Thursday, Apr. 12, 2018
Soe Soe Thwin, Manager of SIS/Biostatistics and Data Management Group at the World Health Organization’s Department of Reproductive Health and Research
Research Profile of Reproductive Health and Research Department at World Health Organization, Geneva
Department of Reproductive Health and Research (RHR) within the Family Women’s and Children’s health cluster of the World Health Organization includes the Special Program of Research, Development and Research Training in Human Reproduction (HRP), which serves as the main instrument within the United Nations system for research in human reproduction. RHR and HRP provide leadership on matters critical to sexual and reproductive health through shaping the research agenda, and coordinating high-impact research; setting norms and standards; articulating an ethical and human-rights-based approach; and supporting research capacity in low-income settings, by bringing together policy-makers, scientists, health care providers, clinicians, consumers and community representatives. My talk will focus on research topics supported by the RHR and HRP and highlight study design and bio-statistical considerations of select studies.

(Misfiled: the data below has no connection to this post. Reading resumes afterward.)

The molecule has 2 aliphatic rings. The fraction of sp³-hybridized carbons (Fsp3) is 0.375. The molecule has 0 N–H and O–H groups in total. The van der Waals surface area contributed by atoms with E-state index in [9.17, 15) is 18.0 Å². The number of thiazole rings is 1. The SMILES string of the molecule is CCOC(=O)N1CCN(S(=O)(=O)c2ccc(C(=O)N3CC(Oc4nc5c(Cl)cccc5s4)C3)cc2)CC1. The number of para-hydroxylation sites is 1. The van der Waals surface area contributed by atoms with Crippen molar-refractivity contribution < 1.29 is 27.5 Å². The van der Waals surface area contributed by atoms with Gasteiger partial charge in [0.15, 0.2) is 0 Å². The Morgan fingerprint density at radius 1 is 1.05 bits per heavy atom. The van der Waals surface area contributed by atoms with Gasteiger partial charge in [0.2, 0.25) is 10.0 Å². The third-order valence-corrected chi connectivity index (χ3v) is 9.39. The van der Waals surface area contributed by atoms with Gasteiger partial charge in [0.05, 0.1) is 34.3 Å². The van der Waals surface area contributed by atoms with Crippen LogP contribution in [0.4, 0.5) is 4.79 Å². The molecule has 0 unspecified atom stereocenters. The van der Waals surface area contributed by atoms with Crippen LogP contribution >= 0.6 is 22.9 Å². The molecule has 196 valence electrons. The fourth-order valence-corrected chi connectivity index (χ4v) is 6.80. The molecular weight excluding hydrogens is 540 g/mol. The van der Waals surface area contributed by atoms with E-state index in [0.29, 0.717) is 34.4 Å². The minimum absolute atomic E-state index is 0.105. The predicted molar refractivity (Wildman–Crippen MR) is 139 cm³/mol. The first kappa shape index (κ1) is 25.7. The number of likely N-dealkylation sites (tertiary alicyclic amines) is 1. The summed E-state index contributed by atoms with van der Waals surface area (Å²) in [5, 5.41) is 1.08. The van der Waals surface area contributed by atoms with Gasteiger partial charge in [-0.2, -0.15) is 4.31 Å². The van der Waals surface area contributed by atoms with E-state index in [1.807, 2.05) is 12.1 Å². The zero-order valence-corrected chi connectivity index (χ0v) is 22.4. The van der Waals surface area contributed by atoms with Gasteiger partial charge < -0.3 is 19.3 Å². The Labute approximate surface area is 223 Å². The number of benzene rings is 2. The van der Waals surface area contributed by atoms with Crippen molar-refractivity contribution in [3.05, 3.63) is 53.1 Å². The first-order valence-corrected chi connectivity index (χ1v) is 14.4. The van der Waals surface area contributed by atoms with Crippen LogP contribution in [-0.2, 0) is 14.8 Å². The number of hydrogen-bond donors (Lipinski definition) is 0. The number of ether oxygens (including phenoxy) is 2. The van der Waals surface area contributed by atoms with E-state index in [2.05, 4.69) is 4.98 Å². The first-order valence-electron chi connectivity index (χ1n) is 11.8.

Thursday, May 10, 2018
Elena Losina, Robert W. Lovett Professor of Orthopedic Surgery at Harvard Medical School, Brigham and Women’s Hospital’s Department of Orthopedic Surgery
Using Value of Information Analysis to Inform Clinical Trials
Thursday, Jun. 14, 2018
Sebastien Haneuse, Associate Professor of Biostatistics at Harvard T.H. Chan School of Public Health
Adjusting for selection bias due to missing data in electronic health records-based research